Written by Farjana Sultana, IFRC. Photos by Matthew Carter, IFRC

Many of the children growing up in the sprawling camp surrounding Cox’s Bazar, Bangladesh, have no access to formal education. On the cusp of adulthood, they face an uncertain future.

For some of the luckier youngsters, Red Cross Red Crescent community centers provide some structure to their days and a safe space to play and learn with their friends.

I visited one such center in early February and was struck by how well it brought people of different age groups together to share, learn and connect with each other.

In one room, old men sat around a speaker listening to a radio programme about the recent chickenpox outbreak here. In another, a line of Singer sewing machines sat waiting for a women’s group later that day.

And in the far room, with the midday sunlight streaming in through bamboo walls, I saw a group of children playing with Red Crescent volunteers who are themselves members of their exiled community.

Twelve-year-old Faisal (far left in the main pic) comes every day to the community safe space run by Bangladesh Red Crescent Society.

“There’s more to do in the camp than there used to be,” he said. “But I still miss my life back in Myanmar. Our life used to be quite different. My favorite dish is rice with beef, but my family cannot afford the meat here.”

A year and half have passed since his family came to Bangladesh across the Myanmar border. He wants to be a teacher.

In the adjoining corridor Assia tells me how she loves to embroider clothes and hopes to become a tailor when she grows up. She likes to sing and act with her friends here. She lives in a nearby shelter with her four brothers, three sisters and their parents. Their shelter will need upgrading before the monsoon rains come.

Tares is Assia’s older brother. Seventeen is an awkward age here as he is too old to attend many of the youth groups and he instead hangs around with his friends of a similar age. He is paying for private tuition in Kutupalong camp where he is learning English and Burmese.

“My brother and I used to run a computer shop in Myanmar,” he said. “We used to do very well in it but here I found that there is no hope for us to exercise those skills and that is quite frustrating for me.”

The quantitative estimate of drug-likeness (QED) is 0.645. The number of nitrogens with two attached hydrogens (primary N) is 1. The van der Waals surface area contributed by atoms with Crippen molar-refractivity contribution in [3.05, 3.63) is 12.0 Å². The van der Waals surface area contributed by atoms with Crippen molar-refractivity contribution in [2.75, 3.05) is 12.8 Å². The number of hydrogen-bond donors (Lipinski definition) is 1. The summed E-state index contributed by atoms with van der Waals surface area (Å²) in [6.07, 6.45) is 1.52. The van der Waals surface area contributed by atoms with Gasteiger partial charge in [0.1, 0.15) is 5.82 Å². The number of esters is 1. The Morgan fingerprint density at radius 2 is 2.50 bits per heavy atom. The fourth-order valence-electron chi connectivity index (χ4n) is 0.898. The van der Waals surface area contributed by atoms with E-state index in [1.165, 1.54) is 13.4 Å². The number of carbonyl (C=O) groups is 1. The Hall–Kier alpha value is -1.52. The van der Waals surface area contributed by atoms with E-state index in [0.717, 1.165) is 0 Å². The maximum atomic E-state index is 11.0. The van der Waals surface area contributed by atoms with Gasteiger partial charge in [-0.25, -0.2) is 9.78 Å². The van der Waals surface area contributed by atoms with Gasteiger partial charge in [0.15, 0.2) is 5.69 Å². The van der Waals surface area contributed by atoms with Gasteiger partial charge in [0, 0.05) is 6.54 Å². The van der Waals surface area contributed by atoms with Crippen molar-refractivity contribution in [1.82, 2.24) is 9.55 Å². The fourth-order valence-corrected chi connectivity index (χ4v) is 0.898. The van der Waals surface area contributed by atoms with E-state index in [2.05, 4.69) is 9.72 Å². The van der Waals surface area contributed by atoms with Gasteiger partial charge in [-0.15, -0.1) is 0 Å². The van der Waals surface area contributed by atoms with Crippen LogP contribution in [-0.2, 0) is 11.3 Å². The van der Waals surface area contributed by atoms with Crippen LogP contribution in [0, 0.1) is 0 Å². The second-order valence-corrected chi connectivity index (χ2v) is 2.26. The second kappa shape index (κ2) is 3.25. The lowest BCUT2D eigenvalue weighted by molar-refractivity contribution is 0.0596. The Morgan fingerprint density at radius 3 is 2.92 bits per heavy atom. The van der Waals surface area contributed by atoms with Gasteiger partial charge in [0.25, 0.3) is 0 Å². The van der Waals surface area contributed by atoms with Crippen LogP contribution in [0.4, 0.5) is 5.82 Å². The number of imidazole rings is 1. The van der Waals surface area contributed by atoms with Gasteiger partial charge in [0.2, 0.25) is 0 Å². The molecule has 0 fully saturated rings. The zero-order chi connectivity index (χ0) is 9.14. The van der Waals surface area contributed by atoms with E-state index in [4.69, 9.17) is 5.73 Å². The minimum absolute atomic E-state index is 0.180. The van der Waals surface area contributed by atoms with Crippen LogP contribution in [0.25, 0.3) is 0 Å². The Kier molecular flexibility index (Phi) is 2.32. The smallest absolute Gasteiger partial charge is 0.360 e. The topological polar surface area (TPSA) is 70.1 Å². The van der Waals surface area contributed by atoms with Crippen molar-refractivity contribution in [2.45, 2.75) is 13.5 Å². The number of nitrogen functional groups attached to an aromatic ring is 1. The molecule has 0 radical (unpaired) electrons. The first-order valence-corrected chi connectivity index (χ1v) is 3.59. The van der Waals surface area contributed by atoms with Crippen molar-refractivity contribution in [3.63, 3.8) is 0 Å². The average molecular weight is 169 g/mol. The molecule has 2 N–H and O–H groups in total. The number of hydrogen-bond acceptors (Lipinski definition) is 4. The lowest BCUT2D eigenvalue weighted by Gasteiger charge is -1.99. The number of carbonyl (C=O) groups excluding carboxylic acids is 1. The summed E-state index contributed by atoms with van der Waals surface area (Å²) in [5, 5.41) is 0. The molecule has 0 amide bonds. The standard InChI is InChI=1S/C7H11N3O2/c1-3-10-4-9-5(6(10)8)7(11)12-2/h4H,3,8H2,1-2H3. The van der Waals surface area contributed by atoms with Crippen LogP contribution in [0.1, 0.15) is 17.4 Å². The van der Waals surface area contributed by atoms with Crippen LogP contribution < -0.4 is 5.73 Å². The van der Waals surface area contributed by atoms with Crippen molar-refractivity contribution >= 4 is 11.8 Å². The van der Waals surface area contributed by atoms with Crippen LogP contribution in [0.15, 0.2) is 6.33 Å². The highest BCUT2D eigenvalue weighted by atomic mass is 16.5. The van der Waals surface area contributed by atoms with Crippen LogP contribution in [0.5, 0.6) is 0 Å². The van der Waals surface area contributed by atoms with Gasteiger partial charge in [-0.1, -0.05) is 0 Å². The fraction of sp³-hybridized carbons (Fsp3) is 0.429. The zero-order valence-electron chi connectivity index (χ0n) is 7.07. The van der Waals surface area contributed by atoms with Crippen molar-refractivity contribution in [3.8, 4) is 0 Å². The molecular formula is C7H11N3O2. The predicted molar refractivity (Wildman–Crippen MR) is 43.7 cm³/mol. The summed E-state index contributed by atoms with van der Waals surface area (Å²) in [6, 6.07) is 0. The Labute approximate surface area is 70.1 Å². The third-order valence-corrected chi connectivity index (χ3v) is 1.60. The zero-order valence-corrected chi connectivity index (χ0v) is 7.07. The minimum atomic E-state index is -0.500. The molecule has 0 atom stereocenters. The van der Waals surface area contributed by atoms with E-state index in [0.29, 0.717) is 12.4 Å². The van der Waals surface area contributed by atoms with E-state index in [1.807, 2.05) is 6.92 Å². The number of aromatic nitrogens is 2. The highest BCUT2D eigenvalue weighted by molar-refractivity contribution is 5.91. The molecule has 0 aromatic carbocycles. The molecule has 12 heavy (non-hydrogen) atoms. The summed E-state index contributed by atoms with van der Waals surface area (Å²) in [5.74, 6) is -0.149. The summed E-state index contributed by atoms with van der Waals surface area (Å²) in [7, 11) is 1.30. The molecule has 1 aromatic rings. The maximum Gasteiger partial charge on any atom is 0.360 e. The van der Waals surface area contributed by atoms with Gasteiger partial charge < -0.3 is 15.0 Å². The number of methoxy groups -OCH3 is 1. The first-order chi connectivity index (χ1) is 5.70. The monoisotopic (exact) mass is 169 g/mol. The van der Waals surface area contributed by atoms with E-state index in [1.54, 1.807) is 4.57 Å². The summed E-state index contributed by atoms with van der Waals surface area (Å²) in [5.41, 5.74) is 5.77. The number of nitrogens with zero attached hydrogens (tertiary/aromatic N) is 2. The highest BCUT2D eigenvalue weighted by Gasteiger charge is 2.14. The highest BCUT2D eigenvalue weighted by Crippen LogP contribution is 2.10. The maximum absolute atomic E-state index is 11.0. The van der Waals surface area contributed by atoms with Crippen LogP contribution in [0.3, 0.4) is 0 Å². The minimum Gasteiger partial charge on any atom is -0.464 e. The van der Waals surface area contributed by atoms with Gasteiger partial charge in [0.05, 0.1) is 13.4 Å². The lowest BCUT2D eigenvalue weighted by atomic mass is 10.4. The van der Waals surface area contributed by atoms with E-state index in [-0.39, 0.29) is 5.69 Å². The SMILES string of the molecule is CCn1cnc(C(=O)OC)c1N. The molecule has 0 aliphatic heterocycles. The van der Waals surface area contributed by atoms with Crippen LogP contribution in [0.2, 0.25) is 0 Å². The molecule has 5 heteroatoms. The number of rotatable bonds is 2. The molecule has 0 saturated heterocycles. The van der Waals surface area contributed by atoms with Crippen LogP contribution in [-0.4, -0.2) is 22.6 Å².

Syed Ahammod is another of the young men who comes every day to the community safe space. One of his brothers is a shopkeeper in the camp. Occasionally, Syed will sell snacks for him. Despite being in Bangladesh for a year and half, he is yet to fully come to terms with the conditions in the camp. “My family used to have fish ponds and livestock back in Myanmar,” he said. “Life used to be different.”

Eleven-year-old Minara comes to the community center to play, read and embroider with her friends. After finishing here, she goes back home to have lunch, eating mostly fish and vegetables. Later she goes to the madrasa before playing with her friends in the evening.

Minara’s father also comes to the community center where he weaves fish nets and socializes with other men.

The popular Anwar told me how he feels restless and uncomfortable inside his shelter.

“We used to have big rooms in our house in Myanmar,” he said. “The space inside the shelter here is not enough for my entire family. It doesn’t feel good here.”

His brothers and father renovated their shelter to make it feel like home a few months ago. But it is very cramped space for seven people.

“My father used to have a shop back in Myanmar and I want to own a shop just like him when I grow up,” he said.

Sixteen-year-old Taslima has a great interest in embroidery and tailoring work which she gets to practice at the community safe space. In her leisure time she likes to talk with her neighbors and discuss how life used to be back in Myanmar.

For her, feeling at home is an important issue.

“During my period I lose my appetite,” she said. “I don’t feel comfortable inside the shelter as there is no separate facility for me to go to. Our shelter was rebuilt eight or nine months ago and my family made a separate shower space inside.”

Eighteen months after a wave of violence uprooted families from their homes in Rakhine state, Myanmar, over 700,000 people are living in unsuitable accommodation made from bamboo and tarpaulin.

Among them 350,000 children still trying to adjust to life here. Community safe spaces like this go a little way to restoring a sense of normality and routine for children in the sprawling camps of Cox’s Bazar. Coming away, you can’t help thinking that while eighteen months would feel like a long time for anyone, for a child it must feel like a lifetime.